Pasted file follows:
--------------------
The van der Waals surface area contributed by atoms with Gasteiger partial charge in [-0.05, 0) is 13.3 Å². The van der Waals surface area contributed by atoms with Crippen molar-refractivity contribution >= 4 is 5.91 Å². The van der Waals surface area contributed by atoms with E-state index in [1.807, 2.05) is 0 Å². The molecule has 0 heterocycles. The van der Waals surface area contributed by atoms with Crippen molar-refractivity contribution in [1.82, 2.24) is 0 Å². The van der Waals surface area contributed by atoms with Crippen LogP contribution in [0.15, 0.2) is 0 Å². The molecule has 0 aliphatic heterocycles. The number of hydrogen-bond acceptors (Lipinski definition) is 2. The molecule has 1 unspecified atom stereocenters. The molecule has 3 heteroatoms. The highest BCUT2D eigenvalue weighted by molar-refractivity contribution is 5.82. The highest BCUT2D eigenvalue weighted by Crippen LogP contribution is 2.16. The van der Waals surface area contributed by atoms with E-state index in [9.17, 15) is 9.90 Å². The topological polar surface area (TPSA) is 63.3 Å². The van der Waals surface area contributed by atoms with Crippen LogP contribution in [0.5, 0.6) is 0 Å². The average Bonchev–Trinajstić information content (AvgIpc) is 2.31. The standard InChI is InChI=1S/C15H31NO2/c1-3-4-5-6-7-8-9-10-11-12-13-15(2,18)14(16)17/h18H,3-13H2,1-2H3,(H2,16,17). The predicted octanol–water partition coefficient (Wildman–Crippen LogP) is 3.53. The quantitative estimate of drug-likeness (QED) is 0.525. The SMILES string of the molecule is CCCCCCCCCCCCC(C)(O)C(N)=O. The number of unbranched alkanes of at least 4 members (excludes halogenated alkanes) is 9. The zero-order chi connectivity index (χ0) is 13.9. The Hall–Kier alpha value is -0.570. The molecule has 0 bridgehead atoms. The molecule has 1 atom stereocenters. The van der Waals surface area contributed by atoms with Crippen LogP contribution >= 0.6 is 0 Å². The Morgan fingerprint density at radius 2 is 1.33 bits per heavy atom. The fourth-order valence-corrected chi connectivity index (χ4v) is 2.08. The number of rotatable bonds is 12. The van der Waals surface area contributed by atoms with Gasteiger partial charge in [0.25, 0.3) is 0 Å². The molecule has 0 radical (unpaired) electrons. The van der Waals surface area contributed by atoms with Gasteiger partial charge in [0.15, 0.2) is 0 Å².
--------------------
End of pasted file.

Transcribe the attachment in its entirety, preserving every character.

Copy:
The van der Waals surface area contributed by atoms with Gasteiger partial charge in [-0.05, 0) is 13.3 Å². The van der Waals surface area contributed by atoms with Crippen molar-refractivity contribution >= 4 is 5.91 Å². The van der Waals surface area contributed by atoms with E-state index in [1.807, 2.05) is 0 Å². The molecule has 0 heterocycles. The van der Waals surface area contributed by atoms with Crippen molar-refractivity contribution in [1.82, 2.24) is 0 Å². The van der Waals surface area contributed by atoms with Crippen LogP contribution in [0.15, 0.2) is 0 Å². The molecule has 0 aliphatic heterocycles. The number of hydrogen-bond acceptors (Lipinski definition) is 2. The molecule has 1 unspecified atom stereocenters. The molecule has 3 heteroatoms. The highest BCUT2D eigenvalue weighted by molar-refractivity contribution is 5.82. The highest BCUT2D eigenvalue weighted by Crippen LogP contribution is 2.16. The van der Waals surface area contributed by atoms with E-state index in [9.17, 15) is 9.90 Å². The topological polar surface area (TPSA) is 63.3 Å². The van der Waals surface area contributed by atoms with Crippen LogP contribution in [0.5, 0.6) is 0 Å². The average Bonchev–Trinajstić information content (AvgIpc) is 2.31. The standard InChI is InChI=1S/C15H31NO2/c1-3-4-5-6-7-8-9-10-11-12-13-15(2,18)14(16)17/h18H,3-13H2,1-2H3,(H2,16,17). The predicted octanol–water partition coefficient (Wildman–Crippen LogP) is 3.53. The quantitative estimate of drug-likeness (QED) is 0.525. The SMILES string of the molecule is CCCCCCCCCCCCC(C)(O)C(N)=O. The number of unbranched alkanes of at least 4 members (excludes halogenated alkanes) is 9. The zero-order chi connectivity index (χ0) is 13.9. The Hall–Kier alpha value is -0.570. The molecule has 0 bridgehead atoms. The molecule has 1 atom stereocenters. The van der Waals surface area contributed by atoms with Crippen LogP contribution >= 0.6 is 0 Å². The Morgan fingerprint density at radius 2 is 1.33 bits per heavy atom. The fourth-order valence-corrected chi connectivity index (χ4v) is 2.08. The number of rotatable bonds is 12. The van der Waals surface area contributed by atoms with Gasteiger partial charge in [0.25, 0.3) is 0 Å². The molecule has 0 radical (unpaired) electrons. The van der Waals surface area contributed by atoms with Gasteiger partial charge in [0.15, 0.2) is 0 Å².